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I'm trying to do exercise 4 on page 38 in Hatcher. Can you tell me if this is right?

claim: $X$ locally star-shaped, $\gamma$ a path in $X$ then there is a path consisting of a finite number of line segments that is homotopic to $\gamma$


By assumption $\gamma(0)$ has a star-shaped neighbourhood, let's call it $U_0$. Consider $\gamma(t_1) \in U_0$. Because $U_0$ is star-shaped there exists a straight line between $\gamma(0)$ and $\gamma(t_1)$. Repeat the same for $\gamma(t_1)$ and so on to get a path consisting of straight lines: $$\gamma(0) \rightarrow \gamma(t_1) \dots \rightarrow \gamma(1)$$

This is homotopic to $\gamma$ because every point of it can be connected to $\gamma$ via a straight line.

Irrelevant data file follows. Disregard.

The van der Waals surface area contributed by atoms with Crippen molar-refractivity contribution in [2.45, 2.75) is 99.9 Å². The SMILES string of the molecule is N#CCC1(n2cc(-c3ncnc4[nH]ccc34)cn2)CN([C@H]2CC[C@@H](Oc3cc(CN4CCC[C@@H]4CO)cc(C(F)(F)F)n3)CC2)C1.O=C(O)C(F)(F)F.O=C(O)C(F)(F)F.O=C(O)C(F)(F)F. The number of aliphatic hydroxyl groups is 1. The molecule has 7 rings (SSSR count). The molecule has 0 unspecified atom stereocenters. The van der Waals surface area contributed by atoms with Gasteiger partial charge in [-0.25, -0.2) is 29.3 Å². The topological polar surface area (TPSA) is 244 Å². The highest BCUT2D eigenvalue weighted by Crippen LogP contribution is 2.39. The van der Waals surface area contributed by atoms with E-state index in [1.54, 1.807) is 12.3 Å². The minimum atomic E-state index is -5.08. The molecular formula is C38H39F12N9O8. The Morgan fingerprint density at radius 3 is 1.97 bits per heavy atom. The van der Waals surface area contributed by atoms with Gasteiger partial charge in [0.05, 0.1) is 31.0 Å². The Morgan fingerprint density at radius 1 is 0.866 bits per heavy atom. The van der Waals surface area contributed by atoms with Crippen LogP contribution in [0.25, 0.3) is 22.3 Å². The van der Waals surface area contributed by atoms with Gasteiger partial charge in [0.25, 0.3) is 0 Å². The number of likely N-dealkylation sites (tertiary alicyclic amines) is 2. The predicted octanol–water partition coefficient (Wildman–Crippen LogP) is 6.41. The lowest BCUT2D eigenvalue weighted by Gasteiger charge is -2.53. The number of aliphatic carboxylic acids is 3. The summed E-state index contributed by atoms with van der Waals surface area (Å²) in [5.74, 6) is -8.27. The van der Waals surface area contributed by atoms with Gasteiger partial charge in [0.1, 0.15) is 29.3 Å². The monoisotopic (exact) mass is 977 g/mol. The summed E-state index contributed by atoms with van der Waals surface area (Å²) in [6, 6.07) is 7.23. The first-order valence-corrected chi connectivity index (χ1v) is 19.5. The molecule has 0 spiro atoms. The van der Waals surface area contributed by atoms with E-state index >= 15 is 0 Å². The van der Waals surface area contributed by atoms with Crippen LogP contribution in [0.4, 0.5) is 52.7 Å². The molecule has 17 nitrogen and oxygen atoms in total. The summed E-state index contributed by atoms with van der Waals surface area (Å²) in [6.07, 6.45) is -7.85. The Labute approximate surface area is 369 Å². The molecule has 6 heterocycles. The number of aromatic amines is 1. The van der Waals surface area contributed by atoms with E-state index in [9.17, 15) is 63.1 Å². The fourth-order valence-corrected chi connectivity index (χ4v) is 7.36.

Thanks for your help!

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I think you need to be a bit more careful: what if $\gamma([0,t_1]) \not\subset U_0$? –  t.b. Aug 31 '11 at 8:39
Could I not choose a smaller $t_1$ in that case? –  Matt N. Aug 31 '11 at 8:41
Sure, but you should mention that. Also, you should probably spell out what exactly the homotopy is and why it is continuous. The idea is of course right but there are a few more details to be checked. –  t.b. Aug 31 '11 at 8:45
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1 Answer

up vote 1 down vote accepted

For each $x \in [0,1]$ let $N_{\gamma(x)}$ be a starshaped nbhd of $\gamma(x)$. Because $\gamma([0,1])$ is compact and the $N_{\gamma(x)}$ cover it, you can thin them to a finite sub-cover. The rest should be easy.

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